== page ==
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How to Create Long-Distance Serial Communication Between Arduinos

April 30, 2019 by Reginald Watson

Discover how to create long-distance serial communication between two or more Arduino boards. 



We know that Arduino has several built-in buses for fast data transfer. For example, displays usually use the SPI bus. Various kinds of sensors are often connected via the I2C bus. There is also the popular UART, which is often used with a USB interface to exchange data with a computer. But all of these methods have a serious drawback: they do not work at large distances.

Imagine a situation where we need to collect data from sensors on the roof of our house, and, depending on the sensors’ testimony, switch a relay in our basement. How can we make it possible? We’ll definitely need a powerful, noise-resistant interface — one that can be used for years. The RS-485 module can do this job smoothly.

In this article, we will connect two Arduino boards using a long cable and RS-485 interface.

What is an RS-485?

RS-485 is a serial interface which is the predecessor of the RS232. This module gained fame because of the COM ports of old computers that just worked on the RS232 interface.

RS-485 Serial Interface

The RS-485 module.

The maximum range of the RS-485 module is 1200 meters, which means we can expand our signal up to 1.2km. If there are special amplifiers on the line, it can extend even further. The transmission speed over such a long wire will be about 60 kb/s, which is a relatively good speed for transmitting the sensor’s data.

A twisted pair cable is used for the RS-485’s cable. This cable is still used in Ethernet lines, making it easily available. To transfer data at a distance of more than 500 meters, you will need a shielded twisted pair. Thirty-two devices can be connected to one cable, but at the same time only one device can transfer data.

Required Hardware

  • 2 x Arduino
  • 2 x RS-485 Module
  • Breadboard
  • Some wires
An Arduino, RS-485 Module and breadboard

All required hardware.

Schematics for Connecting Two Arduinos Using an RS-485

In order to connect two Arduino boards via the RS-485 interface, we need a special module. Typically, such modules use the popular MAX485 chip.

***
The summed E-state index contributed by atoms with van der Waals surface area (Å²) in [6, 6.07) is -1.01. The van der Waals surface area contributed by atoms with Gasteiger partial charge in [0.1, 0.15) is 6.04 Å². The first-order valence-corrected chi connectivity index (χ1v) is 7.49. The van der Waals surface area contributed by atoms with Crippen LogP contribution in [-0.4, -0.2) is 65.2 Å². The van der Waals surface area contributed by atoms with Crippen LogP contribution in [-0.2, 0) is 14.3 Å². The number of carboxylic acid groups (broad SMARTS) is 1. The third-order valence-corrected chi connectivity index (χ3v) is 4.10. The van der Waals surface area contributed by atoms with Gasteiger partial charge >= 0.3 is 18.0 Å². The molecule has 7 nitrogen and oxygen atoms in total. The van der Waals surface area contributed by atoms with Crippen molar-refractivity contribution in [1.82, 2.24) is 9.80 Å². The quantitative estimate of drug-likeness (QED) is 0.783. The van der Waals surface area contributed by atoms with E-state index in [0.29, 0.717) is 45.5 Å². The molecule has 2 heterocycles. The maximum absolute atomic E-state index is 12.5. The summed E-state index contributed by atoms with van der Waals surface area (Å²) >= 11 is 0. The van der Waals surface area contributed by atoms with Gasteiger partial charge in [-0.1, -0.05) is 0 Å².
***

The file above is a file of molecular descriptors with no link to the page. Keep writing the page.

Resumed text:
Circuit Connecting Arduino and RS485

Project schematic.

Cable Connection with a length of several meters

Cable connection with a length of several meters.

Note: In the figure above, wires A and B are straight. This will suffice if the distance is small. In the case of a cable connection with a length of several meters, you have to use a twisted pair!

The Receiver and Transmitter Program for RS-485

As we have already noted, if several devices are connected to the line only one device can transmit data at a time. We need to somehow inform all other devices that we are ready for transmission, and they must remain silent and listen. This can be done with the help of contacts DE and RE.

Let's write two programs. One will broadcast the text “ping” every 500 ms. The other will listen to the broadcast and, when receiving the text “ping”, flash LED #13.

Transmitter Program

#define SerialTxControl 2 // contact # 2 will switch receiver / transmitter mode
#define RS485Transmit HIGH
#define RS485Receive LOW

void setup (void) {
    Serial.begin (9600); // set the serial port to 9600baud speed
    pinMode (SerialTxControl, OUTPUT);
    digitalWrite (SerialTxControl, RS485Transmit); // put the device into transmitter mode
void loop (void) {
    Serial.print ("ping"); // send text
    delay (500);

Receiver Program

#define SerialTxControl 2
#define RS485Transmit HIGH
#define RS485Receive LOW

char buffer [100];
byte state = 0;

void setup (void) {
    Serial.begin (9600);
    pinMode (13, OUTPUT); 
    pinMode (SerialTxControl, OUTPUT); 
    digitalWrite (SerialTxControl, RS485Receive); // put the device into receiver mode
void loop (void) {
    int i = 0;
    if (Serial.available ()) {// if any data came to the port
        delay (5); // wait a bit for the entire data packet to be accepted by the port
        while (Serial.available ()) {
            buffer [i ++] = (); // read data and write it to the buffer
    if (i> 0) {// if there is something in the buffer
        buffer [i ++] = '\ 0'; // convert the buffer contents to a string by adding a null character
        if (strcmp (buffer, "ping")) {// if the accepted string is equal to the ping text
            digitalWrite (13, state); // blink LED
            state =! state;

Load both of these programs onto each Arduino board. If everything is assembled correctly and connected to the power supply, the LED connected to pin 13 will start blinking on the second board.



The RS-485 has been used since the late 90s in a variety of industrial systems where data needs to be transmitted over long distances, in the presence of electromagnetic interference. As a rule, the RS-485 interface is used together with specialized protocols, such as ModBus or DMX512.


Reginald Watson

I love challenging myself by creating new projects using different microcontrollers to see what I can come up with.

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